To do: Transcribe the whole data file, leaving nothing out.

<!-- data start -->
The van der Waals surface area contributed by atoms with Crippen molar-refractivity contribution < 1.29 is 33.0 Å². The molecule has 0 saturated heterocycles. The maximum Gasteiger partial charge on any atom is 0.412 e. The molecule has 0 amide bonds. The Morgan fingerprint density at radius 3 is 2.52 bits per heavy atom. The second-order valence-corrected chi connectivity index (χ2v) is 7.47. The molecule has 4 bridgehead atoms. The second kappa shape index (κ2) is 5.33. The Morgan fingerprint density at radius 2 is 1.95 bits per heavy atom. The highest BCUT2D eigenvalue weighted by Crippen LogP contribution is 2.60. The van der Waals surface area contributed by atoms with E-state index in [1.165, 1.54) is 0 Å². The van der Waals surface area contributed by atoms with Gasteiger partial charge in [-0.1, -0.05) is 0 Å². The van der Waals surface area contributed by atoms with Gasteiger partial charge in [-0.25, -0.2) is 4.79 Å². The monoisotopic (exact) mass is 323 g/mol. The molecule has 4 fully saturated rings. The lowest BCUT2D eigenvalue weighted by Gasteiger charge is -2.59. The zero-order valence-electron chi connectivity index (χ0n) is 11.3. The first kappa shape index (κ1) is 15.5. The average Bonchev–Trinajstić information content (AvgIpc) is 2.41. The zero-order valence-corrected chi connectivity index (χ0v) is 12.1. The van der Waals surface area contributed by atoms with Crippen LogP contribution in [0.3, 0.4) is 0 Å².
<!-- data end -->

The van der Waals surface area contributed by atoms with Crippen molar-refractivity contribution < 1.29 is 33.0 Å². The molecule has 0 saturated heterocycles. The maximum Gasteiger partial charge on any atom is 0.412 e. The molecule has 0 amide bonds. The Morgan fingerprint density at radius 3 is 2.52 bits per heavy atom. The second-order valence-corrected chi connectivity index (χ2v) is 7.47. The molecule has 4 bridgehead atoms. The second kappa shape index (κ2) is 5.33. The Morgan fingerprint density at radius 2 is 1.95 bits per heavy atom. The highest BCUT2D eigenvalue weighted by Crippen LogP contribution is 2.60. The van der Waals surface area contributed by atoms with E-state index in [1.165, 1.54) is 0 Å². The van der Waals surface area contributed by atoms with Gasteiger partial charge in [-0.1, -0.05) is 0 Å². The van der Waals surface area contributed by atoms with Gasteiger partial charge in [-0.25, -0.2) is 4.79 Å². The monoisotopic (exact) mass is 323 g/mol. The molecule has 4 fully saturated rings. The lowest BCUT2D eigenvalue weighted by Gasteiger charge is -2.59. The zero-order valence-electron chi connectivity index (χ0n) is 11.3. The first kappa shape index (κ1) is 15.5. The average Bonchev–Trinajstić information content (AvgIpc) is 2.41. The zero-order valence-corrected chi connectivity index (χ0v) is 12.1. The van der Waals surface area contributed by atoms with Crippen LogP contribution in [0.3, 0.4) is 0 Å².